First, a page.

A Test of Faith

A controversial San Francisco study is spending taxpayers' money to see if Christian clergy, Indian medicine men, and Tibetan lamas can heal patients with AIDS and brain tumors

"There is a whole other area of research on religion and health which is based on the current scientific model, which looks at spirituality in terms of well-being and social support and health behaviors," says Duke University's Koenig. "In trying to better integrate medicine and religion, you would stand a better chance doing research based on this model. This kind of research is what is pushing interest in medicine on this topic; it's really not the intercessory prayer or distant healing studies that are changing the field, it's these other studies."

But Dr. Jacobs, the first director of the Office of Alternative Medicine, says there are still benefits to researching subjects like distant healing. "I think the research [on distant healing] is good, even if there are equivocal results, because at least more people are paying attention to the value of spirituality. As Western medical types, we're all so uptight about dealing with spiritual issues. That they're doing this research project focusing on spiritual dimensions -- the benefit is that the medical society will become much more enlightened.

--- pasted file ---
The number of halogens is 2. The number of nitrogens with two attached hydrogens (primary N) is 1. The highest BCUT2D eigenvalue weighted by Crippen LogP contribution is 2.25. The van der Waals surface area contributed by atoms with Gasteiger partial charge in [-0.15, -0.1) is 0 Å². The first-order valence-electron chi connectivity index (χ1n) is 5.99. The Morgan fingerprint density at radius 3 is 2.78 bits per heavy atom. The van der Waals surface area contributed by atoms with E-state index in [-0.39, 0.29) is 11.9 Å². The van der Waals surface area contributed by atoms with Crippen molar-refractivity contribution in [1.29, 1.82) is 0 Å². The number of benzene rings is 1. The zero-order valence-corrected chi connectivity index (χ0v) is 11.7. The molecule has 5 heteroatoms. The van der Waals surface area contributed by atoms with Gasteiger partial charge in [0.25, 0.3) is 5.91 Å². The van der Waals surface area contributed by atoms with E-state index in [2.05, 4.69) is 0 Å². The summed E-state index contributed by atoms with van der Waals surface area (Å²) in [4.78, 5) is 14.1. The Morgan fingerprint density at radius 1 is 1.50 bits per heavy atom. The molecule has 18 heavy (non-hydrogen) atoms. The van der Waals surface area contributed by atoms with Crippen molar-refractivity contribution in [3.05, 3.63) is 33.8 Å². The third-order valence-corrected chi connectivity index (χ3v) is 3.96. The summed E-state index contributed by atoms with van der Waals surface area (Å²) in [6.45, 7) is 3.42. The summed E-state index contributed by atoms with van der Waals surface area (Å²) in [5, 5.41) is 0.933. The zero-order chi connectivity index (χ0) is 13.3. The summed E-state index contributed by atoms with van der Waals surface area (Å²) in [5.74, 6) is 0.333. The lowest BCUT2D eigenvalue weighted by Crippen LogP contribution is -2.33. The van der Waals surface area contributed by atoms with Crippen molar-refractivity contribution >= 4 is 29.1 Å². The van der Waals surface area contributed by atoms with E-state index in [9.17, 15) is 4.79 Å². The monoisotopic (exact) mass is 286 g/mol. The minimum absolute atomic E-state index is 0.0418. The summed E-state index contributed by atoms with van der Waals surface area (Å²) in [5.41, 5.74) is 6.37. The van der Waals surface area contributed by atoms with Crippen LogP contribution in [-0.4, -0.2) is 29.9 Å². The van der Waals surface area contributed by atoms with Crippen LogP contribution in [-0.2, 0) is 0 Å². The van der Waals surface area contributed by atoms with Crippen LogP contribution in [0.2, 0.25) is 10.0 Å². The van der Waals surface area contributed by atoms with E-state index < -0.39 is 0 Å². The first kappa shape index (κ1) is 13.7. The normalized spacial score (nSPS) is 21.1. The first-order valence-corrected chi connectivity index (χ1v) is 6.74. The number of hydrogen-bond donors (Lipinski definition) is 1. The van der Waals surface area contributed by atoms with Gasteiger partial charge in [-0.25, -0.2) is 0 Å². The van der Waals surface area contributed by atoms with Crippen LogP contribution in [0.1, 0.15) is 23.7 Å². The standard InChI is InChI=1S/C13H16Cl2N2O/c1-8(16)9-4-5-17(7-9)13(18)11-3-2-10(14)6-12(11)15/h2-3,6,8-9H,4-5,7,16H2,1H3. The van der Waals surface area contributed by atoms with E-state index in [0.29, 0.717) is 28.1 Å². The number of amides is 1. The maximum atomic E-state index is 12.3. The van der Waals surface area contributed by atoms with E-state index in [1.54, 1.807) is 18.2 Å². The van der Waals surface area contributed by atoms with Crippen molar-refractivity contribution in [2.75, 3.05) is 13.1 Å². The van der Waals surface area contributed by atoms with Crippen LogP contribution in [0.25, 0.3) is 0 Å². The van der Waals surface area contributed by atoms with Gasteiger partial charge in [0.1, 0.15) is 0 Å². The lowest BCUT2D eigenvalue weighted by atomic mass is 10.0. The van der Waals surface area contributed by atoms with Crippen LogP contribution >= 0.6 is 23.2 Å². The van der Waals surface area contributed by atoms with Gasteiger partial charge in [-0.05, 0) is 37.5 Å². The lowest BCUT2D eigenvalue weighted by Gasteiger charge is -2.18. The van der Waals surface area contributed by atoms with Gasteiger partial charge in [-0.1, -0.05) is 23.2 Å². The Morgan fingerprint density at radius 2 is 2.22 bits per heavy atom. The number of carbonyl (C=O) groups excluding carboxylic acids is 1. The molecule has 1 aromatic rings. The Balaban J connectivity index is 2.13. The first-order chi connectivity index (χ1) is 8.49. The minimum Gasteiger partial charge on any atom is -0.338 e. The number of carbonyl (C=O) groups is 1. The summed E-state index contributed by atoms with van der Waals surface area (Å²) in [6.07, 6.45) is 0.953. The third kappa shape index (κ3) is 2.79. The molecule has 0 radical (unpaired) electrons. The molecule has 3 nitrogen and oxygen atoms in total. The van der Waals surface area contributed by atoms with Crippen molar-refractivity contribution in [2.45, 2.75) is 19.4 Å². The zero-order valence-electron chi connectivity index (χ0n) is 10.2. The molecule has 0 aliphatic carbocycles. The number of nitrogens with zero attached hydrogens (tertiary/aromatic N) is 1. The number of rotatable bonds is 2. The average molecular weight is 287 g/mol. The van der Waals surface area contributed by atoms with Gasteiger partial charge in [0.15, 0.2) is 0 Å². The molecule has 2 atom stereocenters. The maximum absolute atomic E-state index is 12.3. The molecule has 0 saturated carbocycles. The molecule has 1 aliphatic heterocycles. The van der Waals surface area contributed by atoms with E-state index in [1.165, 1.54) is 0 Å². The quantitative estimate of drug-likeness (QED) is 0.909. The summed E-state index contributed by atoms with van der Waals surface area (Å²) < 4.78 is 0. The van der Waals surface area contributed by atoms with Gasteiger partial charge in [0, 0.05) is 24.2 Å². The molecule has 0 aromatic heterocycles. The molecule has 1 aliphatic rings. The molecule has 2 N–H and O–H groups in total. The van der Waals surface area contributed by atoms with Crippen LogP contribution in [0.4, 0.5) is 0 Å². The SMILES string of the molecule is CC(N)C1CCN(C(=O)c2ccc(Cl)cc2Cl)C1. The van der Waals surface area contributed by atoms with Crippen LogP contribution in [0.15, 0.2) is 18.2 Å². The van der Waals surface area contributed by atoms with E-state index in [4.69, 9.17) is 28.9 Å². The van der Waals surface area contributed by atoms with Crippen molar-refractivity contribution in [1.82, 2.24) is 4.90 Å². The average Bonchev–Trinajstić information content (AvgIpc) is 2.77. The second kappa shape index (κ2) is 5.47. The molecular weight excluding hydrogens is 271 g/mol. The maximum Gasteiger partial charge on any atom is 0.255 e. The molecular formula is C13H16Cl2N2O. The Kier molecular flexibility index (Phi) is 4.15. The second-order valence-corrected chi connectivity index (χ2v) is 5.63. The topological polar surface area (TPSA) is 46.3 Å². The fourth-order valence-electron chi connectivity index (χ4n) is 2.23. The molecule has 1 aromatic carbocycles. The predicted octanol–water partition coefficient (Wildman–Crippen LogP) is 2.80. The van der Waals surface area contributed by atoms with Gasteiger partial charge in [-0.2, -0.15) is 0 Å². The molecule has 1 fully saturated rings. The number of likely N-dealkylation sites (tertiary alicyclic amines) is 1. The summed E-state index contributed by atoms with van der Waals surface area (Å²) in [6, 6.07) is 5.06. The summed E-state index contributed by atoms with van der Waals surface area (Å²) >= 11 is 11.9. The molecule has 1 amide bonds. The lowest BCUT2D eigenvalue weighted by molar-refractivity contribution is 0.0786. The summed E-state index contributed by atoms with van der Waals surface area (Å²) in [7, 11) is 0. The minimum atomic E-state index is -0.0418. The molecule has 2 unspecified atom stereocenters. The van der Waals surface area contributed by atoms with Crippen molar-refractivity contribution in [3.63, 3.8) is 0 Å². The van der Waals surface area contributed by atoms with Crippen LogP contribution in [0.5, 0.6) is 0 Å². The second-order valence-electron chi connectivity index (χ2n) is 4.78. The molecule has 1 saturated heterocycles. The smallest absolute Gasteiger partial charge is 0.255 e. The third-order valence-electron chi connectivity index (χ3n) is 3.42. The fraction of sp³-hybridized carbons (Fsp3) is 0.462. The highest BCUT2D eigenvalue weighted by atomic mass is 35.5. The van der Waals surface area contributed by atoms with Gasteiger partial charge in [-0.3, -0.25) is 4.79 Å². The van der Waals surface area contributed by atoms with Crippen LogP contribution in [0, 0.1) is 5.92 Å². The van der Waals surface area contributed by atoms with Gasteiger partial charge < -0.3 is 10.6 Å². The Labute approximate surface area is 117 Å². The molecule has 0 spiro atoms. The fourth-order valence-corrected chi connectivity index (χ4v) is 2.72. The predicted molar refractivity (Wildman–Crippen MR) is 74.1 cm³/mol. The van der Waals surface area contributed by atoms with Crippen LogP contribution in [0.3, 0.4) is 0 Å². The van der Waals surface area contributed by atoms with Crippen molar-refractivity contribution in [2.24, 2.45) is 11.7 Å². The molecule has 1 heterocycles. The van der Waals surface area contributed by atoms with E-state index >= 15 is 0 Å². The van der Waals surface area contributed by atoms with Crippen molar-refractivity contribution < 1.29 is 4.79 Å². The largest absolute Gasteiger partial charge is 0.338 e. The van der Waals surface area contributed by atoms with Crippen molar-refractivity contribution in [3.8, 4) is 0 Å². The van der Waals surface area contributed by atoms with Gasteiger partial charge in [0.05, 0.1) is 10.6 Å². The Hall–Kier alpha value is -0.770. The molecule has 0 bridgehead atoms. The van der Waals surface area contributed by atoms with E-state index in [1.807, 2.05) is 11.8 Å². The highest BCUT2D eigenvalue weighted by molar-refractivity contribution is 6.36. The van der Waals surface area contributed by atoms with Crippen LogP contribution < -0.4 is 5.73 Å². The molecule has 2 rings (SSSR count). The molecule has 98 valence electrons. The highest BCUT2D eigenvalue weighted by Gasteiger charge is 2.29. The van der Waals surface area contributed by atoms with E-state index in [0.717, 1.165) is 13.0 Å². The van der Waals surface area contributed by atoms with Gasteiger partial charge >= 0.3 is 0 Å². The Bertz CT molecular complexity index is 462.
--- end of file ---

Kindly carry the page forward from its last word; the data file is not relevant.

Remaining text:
Dr. Elisabeth Targ believes science can study anything.
Paolo Vescia
Dr. Elisabeth Targ believes science can study anything.
Dr. Elisabeth Targ believes science can study anything.
Paolo Vescia
Dr. Elisabeth Targ believes science can study anything.
Dr. Elisabeth Targ believes science can study anything.
Paolo Vescia
Dr. Elisabeth Targ believes science can study anything.
Dr. Wallace Sampson, a vocal critic of alternative medicine, believes distant healing studies wrongfully blur belief and science.
Paolo Vescia
Dr. Wallace Sampson, a vocal critic of alternative medicine, believes distant healing studies wrongfully blur belief and science.
Jerome Stone, project manager for the AIDS study.
Paolo Vescia
Jerome Stone, project manager for the AIDS study.
Native American healer Phillip Scott.
Paolo Vescia
Native American healer Phillip Scott.

"Beyond that, [the study of distant healing] is an intellectual exercise, something that could get you published in a medical journal. Because what would the further impacts of this research be for the public? When it comes down to faith, it's a conundrum. We may never be able to figure out the mechanism."

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